Countering alarmist health reporting with scientific savvy

Skull CT scan picture on the wall in perspective

Without even thinking about it, the survival instinct is for ever on, which is why, says Brunel University’s James Carney, a Wellcome Trust fellow in the medical humanities, we are suckers for scary headlines about health. You know the ones: “Processed meat gives you cancer” or “Toxic plant killer could give you Parkinson’s disease.”

“One of the problems is that the media takes each of these things as if it comes from nowhere, in a vacuum,” says Aaron E Carroll, pediatrics professor at Indiana University School of Medicine.

This month, it was reported that the American Society of Clinical Oncology had warned even light drinking could cause cancer. “Like, oh my God, they just announced alcohol causes cancer,” faux-gushes Carroll. “But that’s just not what happened. The studies they refer to have existed for years. Scaring people sells. People are afraid of cancer, and when they read the news, it’s as if we just figured it out what causes cancer, but it’s not true.” The path to calmly digesting stories of the health bogeymen lies in acquiring basic scientific literacy.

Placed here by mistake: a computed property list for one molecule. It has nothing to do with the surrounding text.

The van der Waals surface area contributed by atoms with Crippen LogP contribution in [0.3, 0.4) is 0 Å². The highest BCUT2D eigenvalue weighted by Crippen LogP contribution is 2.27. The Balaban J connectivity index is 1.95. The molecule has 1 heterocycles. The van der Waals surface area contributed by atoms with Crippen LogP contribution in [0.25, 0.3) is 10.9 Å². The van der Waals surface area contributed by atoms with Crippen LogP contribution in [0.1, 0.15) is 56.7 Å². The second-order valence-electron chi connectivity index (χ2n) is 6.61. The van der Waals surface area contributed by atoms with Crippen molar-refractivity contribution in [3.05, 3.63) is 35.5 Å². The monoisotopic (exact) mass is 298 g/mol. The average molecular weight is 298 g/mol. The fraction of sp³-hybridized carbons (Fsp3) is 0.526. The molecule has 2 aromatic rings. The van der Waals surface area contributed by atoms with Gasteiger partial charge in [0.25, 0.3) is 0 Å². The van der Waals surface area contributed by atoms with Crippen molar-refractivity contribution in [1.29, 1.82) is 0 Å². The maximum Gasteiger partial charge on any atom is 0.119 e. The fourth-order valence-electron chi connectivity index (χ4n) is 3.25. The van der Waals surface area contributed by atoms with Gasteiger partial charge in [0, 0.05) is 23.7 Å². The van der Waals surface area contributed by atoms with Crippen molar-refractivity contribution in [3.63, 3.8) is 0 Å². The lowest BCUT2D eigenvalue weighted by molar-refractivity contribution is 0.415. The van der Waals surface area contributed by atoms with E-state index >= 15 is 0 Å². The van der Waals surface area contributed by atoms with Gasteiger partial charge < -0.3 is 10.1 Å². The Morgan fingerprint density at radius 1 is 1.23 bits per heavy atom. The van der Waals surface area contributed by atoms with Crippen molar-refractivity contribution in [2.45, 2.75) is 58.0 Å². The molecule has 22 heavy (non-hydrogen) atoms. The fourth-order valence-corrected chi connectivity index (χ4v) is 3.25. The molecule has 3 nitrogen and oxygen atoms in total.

Carney points out that the No 1 killer of children in the US is cars, yet people still love cars. When it comes to assessing risk, we need to be less subjective and more statistically savvy.

Read full, original post: The fear factor: how should we deal with alarmist health reporting?

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